COMMUNITY: Soccer Without Borders' Eric Cortez helps under-served youth

2020 - Eric cortez web

The Quakes and Wells Fargo are humbled and inspired by the amazing work of our frontline communities and neighbors in this time of crisis. Each week, we’ll be featuring and highlighting the work of one fantastic neighborhood hero, showcasing the great work they are doing and the organizations our community can rally around.

Additionally, a donation will be made to an organization or community project on behalf of each week’s hero. This week we will be donating to Soccer Without Borders.

Since 2006, Soccer Without Borders has been providing soccer-based educational programs for immigrant youth, refugees and unaccompanied minors in the Bay Area. 

SWB was founded in Oakland, but has become an international organization. They provide educational development programs for under-served youth in the United States and around the world. The SWB program model creates avenues for growth, inclusion, and personal success with soccer being the vessel to support these pillars. 

SWB uses the game of soccer as a universal language to bond individuals and families, communities and cultures. Their main mission is inclusion, with hopes of preventing exclusion and isolation in the immigrant youth and refugee communities. 

“Soccer Without Borders disrupts the industry in a way that provides opportunity to every player, in an environment that gives a safe space and sense of belonging,” says Eric Cortez, the organization's Program Coordinator.

SWB Oakland provides free year-round direct service to over 600 newcomer youth annually. Growing up a soccer player in different settings and environments, Eric recognized that his love for the game and his passion for helping others was much needed in the marginalized youth communities. He asked himself, “Am I part of the problem or part of the solution?”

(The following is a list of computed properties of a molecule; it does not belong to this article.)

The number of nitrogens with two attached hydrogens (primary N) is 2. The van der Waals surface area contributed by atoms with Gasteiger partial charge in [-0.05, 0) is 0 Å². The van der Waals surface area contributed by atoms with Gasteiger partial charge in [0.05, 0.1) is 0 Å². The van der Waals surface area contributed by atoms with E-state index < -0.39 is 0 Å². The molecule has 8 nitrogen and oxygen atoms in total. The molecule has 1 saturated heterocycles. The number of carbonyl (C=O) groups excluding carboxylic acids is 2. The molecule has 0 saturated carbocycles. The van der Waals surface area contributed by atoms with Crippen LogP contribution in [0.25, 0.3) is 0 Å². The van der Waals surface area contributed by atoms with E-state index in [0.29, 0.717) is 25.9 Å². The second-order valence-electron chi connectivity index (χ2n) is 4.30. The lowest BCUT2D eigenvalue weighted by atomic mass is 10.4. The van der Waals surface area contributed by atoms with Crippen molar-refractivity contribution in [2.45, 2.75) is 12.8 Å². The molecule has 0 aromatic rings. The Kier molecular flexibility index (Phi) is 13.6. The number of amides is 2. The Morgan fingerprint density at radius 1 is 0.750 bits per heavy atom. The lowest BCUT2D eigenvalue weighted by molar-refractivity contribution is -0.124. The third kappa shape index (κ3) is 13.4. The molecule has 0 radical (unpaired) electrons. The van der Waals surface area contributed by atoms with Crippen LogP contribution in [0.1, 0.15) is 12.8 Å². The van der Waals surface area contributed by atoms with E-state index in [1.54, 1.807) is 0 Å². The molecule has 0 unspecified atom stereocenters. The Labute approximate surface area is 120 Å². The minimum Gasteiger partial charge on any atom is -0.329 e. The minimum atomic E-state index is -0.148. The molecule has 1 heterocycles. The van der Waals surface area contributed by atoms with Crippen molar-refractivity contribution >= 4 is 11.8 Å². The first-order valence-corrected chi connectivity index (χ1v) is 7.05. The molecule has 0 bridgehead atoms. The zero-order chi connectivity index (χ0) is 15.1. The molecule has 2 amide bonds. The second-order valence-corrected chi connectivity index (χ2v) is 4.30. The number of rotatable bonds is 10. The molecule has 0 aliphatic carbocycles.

He has been trying to be part of the solution since 2016. “I see myself using my knowledge and platform to join a network of like-minded professionals that use the game as a catalyst for integration and change, and advocating for marginalized youth populations,” says Eric. 

Eric sees the sport as a hook to teach educational components while allowing kids a positive atmosphere to play, compete, learn and grow together. “Sense of belonging is the core for our participants. Soccer creates an even playing field,” he says. 

All soccer programming contains educational components such as English language development and civic engagement. The coaches and volunteers regularly implement a “Word of the Day,” with small-group discussions of the definitions and translations for words such as ‘overcome’ or ‘resilience.’ 

When the pandemic hit, the global SWB team strategized how to best continue supporting the social and educational wellness of the youth while having to operate remotely. Despite the inability to have the usual programming, SWB has set up online learning platforms through Zoom and Google Classroom to maintain companionship, mentorship and language education. They have featured many guest speakers discussing topics such as health, wellness, education and fitness. 

So far, remote learning has been effective for a large portion of SWB youth. 

  • 1,335 global participants directly reached through remote programming.
  • 679 global participants engaged in mentoring activities outside of team programming.
  • 120 teams from five countries are participating in at-home seasons.

Eric and SWB Oakland staff and volunteers have also been distributing food at Life Academy in the early mornings to support thousands of families in need. And there’s no signs of slowing down for Eric in his mission to help others. “Soccer Without Borders is what I see myself doing for the time to come,” he says. 

He is grateful for Ben Gucciardi, SWB Founder and Oakland Director. “I’m very fortunate and grateful for the opportunity to be a part of his mission in disrupting a revenue-based industry by using the game as a vehicle advocating for newcomer youth in America.”